A charming piece of environmental good news for storytime.

THE BRILLIANT DEEP

REBUILDING THE WORLD'S CORAL REEFS: THE STORY OF KEN NEDIMYER AND THE CORAL RESTORATION FOUNDATION

The story of Ken Nedimeyer’s brilliant idea and his work to restore troubled coral reefs.

Nedimeyer, son of a NASA engineer, grew up exploring Florida’s underwater world. As an adult, he became aware that the coral reefs he had loved were fading, even dying. He experimented with transplanting staghorn corals that had grown in his live rock farm. The transplants grew and became the impetus for his founding of the Coral Restoration Foundation, which now works internationally. Aimed at quite young readers and listeners, Messner’s hopeful tale begins with the one coral gamete that can found a colony and ends with an image of this one man whose efforts have spurred restoration. In between, she touches on how corals grow and form an underwater community and how this white scientist worked with his daughter and others to rebuild the reefs. In Over and Under the Pond (illustrated by Christopher Silas Neal, 2017) and other titles aimed at slightly older readers, the author has depicted habitats with convincing details about the animals. Here, it’s the pictures that portray the colorful underwater world; the text places more emphasis on a human’s background and his process. The unusual palette and soft edges of Forsythe’s large-scale illustrations add mystery to the marine world and will show well.

A charming piece of environmental good news for storytime. (Informational picture book. 4-7)

Pub Date: May 8, 2018

ISBN: 978-1-4521-3350-8

Page Count: 48

Publisher: Chronicle Books

Review Posted Online: March 27, 2018

Kirkus Reviews Issue: April 15, 2018

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Bruce Goldstone’s Awesome Autumn (2012) is still the gold standard.

HELLO AUTUMN!

Rotner follows Hello Spring (2017) with this salute to the fall season.

Name a change seen in northern climes in fall, and Rotner likely covers it here, from plants, trees, and animals to the food we harvest: seeds are spread, the days grow shorter and cooler, the leaves change and fall (and are raked up and jumped in), some animals migrate, and many families celebrate Halloween and Thanksgiving. As in the previous book, the photographs (presented in a variety of sizes and layouts, all clean) are the stars here, displaying both the myriad changes of the season and a multicultural array of children enjoying the outdoors in fall. These are set against white backgrounds that make the reddish-orange print pop. The text itself uses short sentences and some solid vocabulary (though “deep sleep” is used instead of “hibernate”) to teach readers the markers of autumn, though in the quest for simplicity, Rotner sacrifices some truth. In several cases, the addition of just a few words would have made the following oversimplified statements reflect reality: “Birds grow more feathers”; “Cranberries float and turn red.” Also, Rotner includes the statement “Bees store extra honey in their hives” on a page about animals going into deep sleep, implying that honeybees hibernate, which is false.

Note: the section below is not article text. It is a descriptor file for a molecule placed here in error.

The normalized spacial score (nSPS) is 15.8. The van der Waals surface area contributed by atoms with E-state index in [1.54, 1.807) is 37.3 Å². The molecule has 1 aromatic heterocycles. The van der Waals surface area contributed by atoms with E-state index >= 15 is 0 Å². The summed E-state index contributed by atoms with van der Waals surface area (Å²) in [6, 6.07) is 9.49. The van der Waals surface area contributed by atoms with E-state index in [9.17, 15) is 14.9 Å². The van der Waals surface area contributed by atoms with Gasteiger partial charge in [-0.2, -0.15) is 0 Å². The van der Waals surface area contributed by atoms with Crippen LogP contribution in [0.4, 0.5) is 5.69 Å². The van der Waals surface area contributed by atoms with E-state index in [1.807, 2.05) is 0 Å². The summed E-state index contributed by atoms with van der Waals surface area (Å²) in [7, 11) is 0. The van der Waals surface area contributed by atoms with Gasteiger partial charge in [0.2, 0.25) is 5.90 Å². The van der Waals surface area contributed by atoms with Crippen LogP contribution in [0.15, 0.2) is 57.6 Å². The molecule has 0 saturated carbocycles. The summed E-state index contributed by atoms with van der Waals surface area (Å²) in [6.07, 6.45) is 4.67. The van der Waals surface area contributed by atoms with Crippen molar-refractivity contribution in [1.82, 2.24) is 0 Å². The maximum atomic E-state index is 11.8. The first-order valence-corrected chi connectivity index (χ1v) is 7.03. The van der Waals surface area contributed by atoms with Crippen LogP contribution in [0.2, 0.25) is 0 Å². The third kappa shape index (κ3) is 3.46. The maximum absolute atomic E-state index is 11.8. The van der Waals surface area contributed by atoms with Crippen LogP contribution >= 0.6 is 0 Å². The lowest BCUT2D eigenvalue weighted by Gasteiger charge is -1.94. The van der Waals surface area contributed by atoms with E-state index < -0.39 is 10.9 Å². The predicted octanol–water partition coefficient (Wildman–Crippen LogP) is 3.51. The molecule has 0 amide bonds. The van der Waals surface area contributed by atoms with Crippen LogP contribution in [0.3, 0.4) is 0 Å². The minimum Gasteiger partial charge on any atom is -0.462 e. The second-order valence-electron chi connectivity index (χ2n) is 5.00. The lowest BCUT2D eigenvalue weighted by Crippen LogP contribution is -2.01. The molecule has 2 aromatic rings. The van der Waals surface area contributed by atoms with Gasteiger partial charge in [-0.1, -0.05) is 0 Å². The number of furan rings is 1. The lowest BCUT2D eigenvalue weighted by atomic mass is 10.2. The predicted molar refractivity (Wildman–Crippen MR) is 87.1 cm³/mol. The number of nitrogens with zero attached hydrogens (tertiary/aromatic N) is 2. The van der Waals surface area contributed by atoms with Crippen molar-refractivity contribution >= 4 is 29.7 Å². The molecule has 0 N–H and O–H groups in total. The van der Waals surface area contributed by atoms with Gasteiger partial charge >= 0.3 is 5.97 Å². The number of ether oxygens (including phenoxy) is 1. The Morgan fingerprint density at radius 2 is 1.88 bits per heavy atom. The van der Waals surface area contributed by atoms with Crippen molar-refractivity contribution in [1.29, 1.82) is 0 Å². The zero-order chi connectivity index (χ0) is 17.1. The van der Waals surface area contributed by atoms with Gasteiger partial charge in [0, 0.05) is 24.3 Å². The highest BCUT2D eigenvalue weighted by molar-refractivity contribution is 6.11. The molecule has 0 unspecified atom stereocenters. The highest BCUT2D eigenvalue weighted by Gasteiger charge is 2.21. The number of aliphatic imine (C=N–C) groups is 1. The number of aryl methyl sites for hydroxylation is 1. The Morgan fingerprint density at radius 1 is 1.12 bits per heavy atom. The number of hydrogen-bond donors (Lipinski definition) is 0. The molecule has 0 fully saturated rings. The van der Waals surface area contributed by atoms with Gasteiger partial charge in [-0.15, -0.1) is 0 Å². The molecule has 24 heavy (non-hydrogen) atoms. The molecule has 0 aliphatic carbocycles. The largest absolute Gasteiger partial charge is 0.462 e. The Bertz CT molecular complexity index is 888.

Bruce Goldstone’s Awesome Autumn (2012) is still the gold standard. (Informational picture book. 4-7)

Pub Date: Sept. 5, 2017

ISBN: 978-0-8234-3869-3

Page Count: 32

Publisher: Holiday House

Review Posted Online: June 27, 2017

Kirkus Reviews Issue: July 15, 2017

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A solid addition to Rotner’s seasonal series. Bring on summer.

HELLO WINTER!

Rotner follows up her celebrations of spring and autumn with this look at all things winter.

Beginning with the signs that winter is coming—bare trees, shorter days, colder temperatures—Rotner eases readers into the season. People light fires and sing songs on the solstice, trees and plants stop growing, and shadows grow long. Ice starts to form on bodies of water and windows. When the snow flies, the fun begins—bundle up and then build forts, make snowballs and snowmen (with eyebrows!), sled, ski (nordic is pictured), skate, snowshoe, snowboard, drink hot chocolate. Animals adapt to the cold as well. “Birds grow more feathers” (there’s nothing about fluffing and air insulation) and mammals, more hair. They have to search for food, and Rotner discusses how many make or find shelter, slow down, hibernate, or go underground or underwater to stay warm. One page talks about celebrating holidays with lights and decorations. The photos show a lit menorah, an outdoor deciduous tree covered in huge Christmas bulbs, a girl next to a Chinese dragon head, a boy with lit luminarias, and some fireworks. The final spread shows signs of the season’s shift to spring. Rotner’s photos, as always, are a big draw. The children are a marvelous mix of cultures and races, and all show their clear delight with winter.

A solid addition to Rotner’s seasonal series. Bring on summer. (Informational picture book. 4-7)

Pub Date: Oct. 16, 2018

ISBN: 978-0-8234-3976-8

Page Count: 32

Publisher: Holiday House

Review Posted Online: Aug. 14, 2018

Kirkus Reviews Issue: Sept. 1, 2018

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